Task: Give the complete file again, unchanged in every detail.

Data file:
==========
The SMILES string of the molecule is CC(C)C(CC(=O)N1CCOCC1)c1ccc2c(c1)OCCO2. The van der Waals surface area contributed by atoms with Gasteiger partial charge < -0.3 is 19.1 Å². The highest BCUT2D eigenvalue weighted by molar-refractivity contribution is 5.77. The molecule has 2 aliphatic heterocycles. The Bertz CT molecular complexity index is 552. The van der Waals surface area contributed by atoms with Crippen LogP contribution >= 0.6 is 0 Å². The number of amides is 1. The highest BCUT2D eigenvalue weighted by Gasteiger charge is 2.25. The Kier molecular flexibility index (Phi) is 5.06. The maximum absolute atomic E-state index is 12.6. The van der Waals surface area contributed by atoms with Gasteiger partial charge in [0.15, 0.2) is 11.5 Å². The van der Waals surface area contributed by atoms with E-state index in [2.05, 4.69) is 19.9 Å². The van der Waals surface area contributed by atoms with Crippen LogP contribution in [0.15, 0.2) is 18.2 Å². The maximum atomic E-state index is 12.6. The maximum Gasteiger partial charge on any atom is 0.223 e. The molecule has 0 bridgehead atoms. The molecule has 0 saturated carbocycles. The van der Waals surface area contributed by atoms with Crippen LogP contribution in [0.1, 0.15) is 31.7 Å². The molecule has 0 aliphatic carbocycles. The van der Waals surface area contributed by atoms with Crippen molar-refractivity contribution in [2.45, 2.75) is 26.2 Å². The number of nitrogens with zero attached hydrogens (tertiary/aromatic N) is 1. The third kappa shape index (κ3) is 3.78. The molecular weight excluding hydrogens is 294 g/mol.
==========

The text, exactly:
The SMILES string of the molecule is CC(C)C(CC(=O)N1CCOCC1)c1ccc2c(c1)OCCO2. The van der Waals surface area contributed by atoms with Gasteiger partial charge < -0.3 is 19.1 Å². The highest BCUT2D eigenvalue weighted by molar-refractivity contribution is 5.77. The molecule has 2 aliphatic heterocycles. The Bertz CT molecular complexity index is 552. The van der Waals surface area contributed by atoms with Crippen LogP contribution >= 0.6 is 0 Å². The number of amides is 1. The highest BCUT2D eigenvalue weighted by Gasteiger charge is 2.25. The Kier molecular flexibility index (Phi) is 5.06. The maximum absolute atomic E-state index is 12.6. The van der Waals surface area contributed by atoms with Gasteiger partial charge in [0.15, 0.2) is 11.5 Å². The van der Waals surface area contributed by atoms with E-state index in [2.05, 4.69) is 19.9 Å². The van der Waals surface area contributed by atoms with Crippen LogP contribution in [0.15, 0.2) is 18.2 Å². The maximum atomic E-state index is 12.6. The maximum Gasteiger partial charge on any atom is 0.223 e. The molecule has 0 bridgehead atoms. The molecule has 0 saturated carbocycles. The van der Waals surface area contributed by atoms with Crippen LogP contribution in [0.1, 0.15) is 31.7 Å². The molecule has 0 aliphatic carbocycles. The van der Waals surface area contributed by atoms with Crippen molar-refractivity contribution in [2.45, 2.75) is 26.2 Å². The number of nitrogens with zero attached hydrogens (tertiary/aromatic N) is 1. The third kappa shape index (κ3) is 3.78. The molecular weight excluding hydrogens is 294 g/mol.